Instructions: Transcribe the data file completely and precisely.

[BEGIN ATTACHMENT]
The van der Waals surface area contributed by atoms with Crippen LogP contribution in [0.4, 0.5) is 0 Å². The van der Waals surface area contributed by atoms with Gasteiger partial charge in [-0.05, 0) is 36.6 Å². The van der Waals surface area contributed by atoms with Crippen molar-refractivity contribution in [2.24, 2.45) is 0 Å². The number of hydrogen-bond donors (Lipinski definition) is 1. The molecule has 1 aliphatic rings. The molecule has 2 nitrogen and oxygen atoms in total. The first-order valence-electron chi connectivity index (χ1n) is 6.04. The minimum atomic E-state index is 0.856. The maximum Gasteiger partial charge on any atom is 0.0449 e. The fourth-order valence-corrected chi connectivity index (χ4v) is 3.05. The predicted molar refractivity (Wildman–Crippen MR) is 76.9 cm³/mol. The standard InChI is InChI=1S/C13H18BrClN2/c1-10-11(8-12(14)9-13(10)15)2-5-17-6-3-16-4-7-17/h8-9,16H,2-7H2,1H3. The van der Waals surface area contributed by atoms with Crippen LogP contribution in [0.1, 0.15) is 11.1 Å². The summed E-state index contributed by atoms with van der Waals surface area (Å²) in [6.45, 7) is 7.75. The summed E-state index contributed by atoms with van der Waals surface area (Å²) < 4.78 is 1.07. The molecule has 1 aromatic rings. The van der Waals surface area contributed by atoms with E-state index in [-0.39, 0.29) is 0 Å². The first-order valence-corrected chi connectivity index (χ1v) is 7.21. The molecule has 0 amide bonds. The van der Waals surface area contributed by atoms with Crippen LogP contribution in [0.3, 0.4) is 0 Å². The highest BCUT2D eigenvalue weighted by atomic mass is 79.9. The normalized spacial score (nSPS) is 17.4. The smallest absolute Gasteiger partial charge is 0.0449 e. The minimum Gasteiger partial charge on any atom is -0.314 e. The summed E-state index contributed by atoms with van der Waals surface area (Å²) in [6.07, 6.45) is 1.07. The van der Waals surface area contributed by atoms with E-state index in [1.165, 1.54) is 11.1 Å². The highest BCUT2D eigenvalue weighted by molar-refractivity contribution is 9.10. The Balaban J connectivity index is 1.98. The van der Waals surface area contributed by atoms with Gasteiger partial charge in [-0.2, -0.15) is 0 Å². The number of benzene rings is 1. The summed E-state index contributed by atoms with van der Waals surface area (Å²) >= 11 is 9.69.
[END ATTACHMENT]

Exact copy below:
The van der Waals surface area contributed by atoms with Crippen LogP contribution in [0.4, 0.5) is 0 Å². The van der Waals surface area contributed by atoms with Gasteiger partial charge in [-0.05, 0) is 36.6 Å². The van der Waals surface area contributed by atoms with Crippen molar-refractivity contribution in [2.24, 2.45) is 0 Å². The number of hydrogen-bond donors (Lipinski definition) is 1. The molecule has 1 aliphatic rings. The molecule has 2 nitrogen and oxygen atoms in total. The first-order valence-electron chi connectivity index (χ1n) is 6.04. The minimum atomic E-state index is 0.856. The maximum Gasteiger partial charge on any atom is 0.0449 e. The fourth-order valence-corrected chi connectivity index (χ4v) is 3.05. The predicted molar refractivity (Wildman–Crippen MR) is 76.9 cm³/mol. The standard InChI is InChI=1S/C13H18BrClN2/c1-10-11(8-12(14)9-13(10)15)2-5-17-6-3-16-4-7-17/h8-9,16H,2-7H2,1H3. The van der Waals surface area contributed by atoms with Crippen LogP contribution in [0.1, 0.15) is 11.1 Å². The summed E-state index contributed by atoms with van der Waals surface area (Å²) in [6.45, 7) is 7.75. The summed E-state index contributed by atoms with van der Waals surface area (Å²) < 4.78 is 1.07. The molecule has 1 aromatic rings. The van der Waals surface area contributed by atoms with E-state index in [-0.39, 0.29) is 0 Å². The first-order valence-corrected chi connectivity index (χ1v) is 7.21. The molecule has 0 amide bonds. The van der Waals surface area contributed by atoms with Crippen LogP contribution in [0.3, 0.4) is 0 Å². The highest BCUT2D eigenvalue weighted by atomic mass is 79.9. The normalized spacial score (nSPS) is 17.4. The smallest absolute Gasteiger partial charge is 0.0449 e. The minimum Gasteiger partial charge on any atom is -0.314 e. The summed E-state index contributed by atoms with van der Waals surface area (Å²) in [6.07, 6.45) is 1.07. The van der Waals surface area contributed by atoms with E-state index in [1.165, 1.54) is 11.1 Å². The highest BCUT2D eigenvalue weighted by molar-refractivity contribution is 9.10. The Balaban J connectivity index is 1.98. The van der Waals surface area contributed by atoms with Gasteiger partial charge in [-0.2, -0.15) is 0 Å². The number of benzene rings is 1. The summed E-state index contributed by atoms with van der Waals surface area (Å²) >= 11 is 9.69.